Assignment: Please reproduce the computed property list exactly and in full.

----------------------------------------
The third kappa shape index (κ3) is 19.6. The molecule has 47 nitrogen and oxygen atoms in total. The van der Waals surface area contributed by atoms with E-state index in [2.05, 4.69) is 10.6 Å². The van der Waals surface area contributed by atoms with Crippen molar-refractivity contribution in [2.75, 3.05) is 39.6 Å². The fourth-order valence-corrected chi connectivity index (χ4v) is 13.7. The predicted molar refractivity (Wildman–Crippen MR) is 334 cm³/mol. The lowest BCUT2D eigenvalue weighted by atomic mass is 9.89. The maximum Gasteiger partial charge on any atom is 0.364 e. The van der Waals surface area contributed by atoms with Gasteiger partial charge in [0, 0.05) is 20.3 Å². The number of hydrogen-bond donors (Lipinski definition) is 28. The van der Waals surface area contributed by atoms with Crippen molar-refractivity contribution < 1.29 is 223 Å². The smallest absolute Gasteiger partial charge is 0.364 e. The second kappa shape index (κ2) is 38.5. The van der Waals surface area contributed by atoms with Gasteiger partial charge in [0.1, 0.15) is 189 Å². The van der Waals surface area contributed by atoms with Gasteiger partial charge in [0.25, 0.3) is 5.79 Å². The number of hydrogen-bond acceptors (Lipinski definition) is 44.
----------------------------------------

The third kappa shape index (κ3) is 19.6. The molecule has 47 nitrogen and oxygen atoms in total. The van der Waals surface area contributed by atoms with E-state index in [2.05, 4.69) is 10.6 Å². The van der Waals surface area contributed by atoms with Crippen molar-refractivity contribution in [2.75, 3.05) is 39.6 Å². The fourth-order valence-corrected chi connectivity index (χ4v) is 13.7. The predicted molar refractivity (Wildman–Crippen MR) is 334 cm³/mol. The lowest BCUT2D eigenvalue weighted by atomic mass is 9.89. The maximum Gasteiger partial charge on any atom is 0.364 e. The van der Waals surface area contributed by atoms with Gasteiger partial charge in [0, 0.05) is 20.3 Å². The number of hydrogen-bond donors (Lipinski definition) is 28. The van der Waals surface area contributed by atoms with Crippen molar-refractivity contribution < 1.29 is 223 Å². The smallest absolute Gasteiger partial charge is 0.364 e. The second kappa shape index (κ2) is 38.5. The van der Waals surface area contributed by atoms with Gasteiger partial charge in [0.1, 0.15) is 189 Å². The van der Waals surface area contributed by atoms with Gasteiger partial charge in [0.25, 0.3) is 5.79 Å². The number of hydrogen-bond acceptors (Lipinski definition) is 44.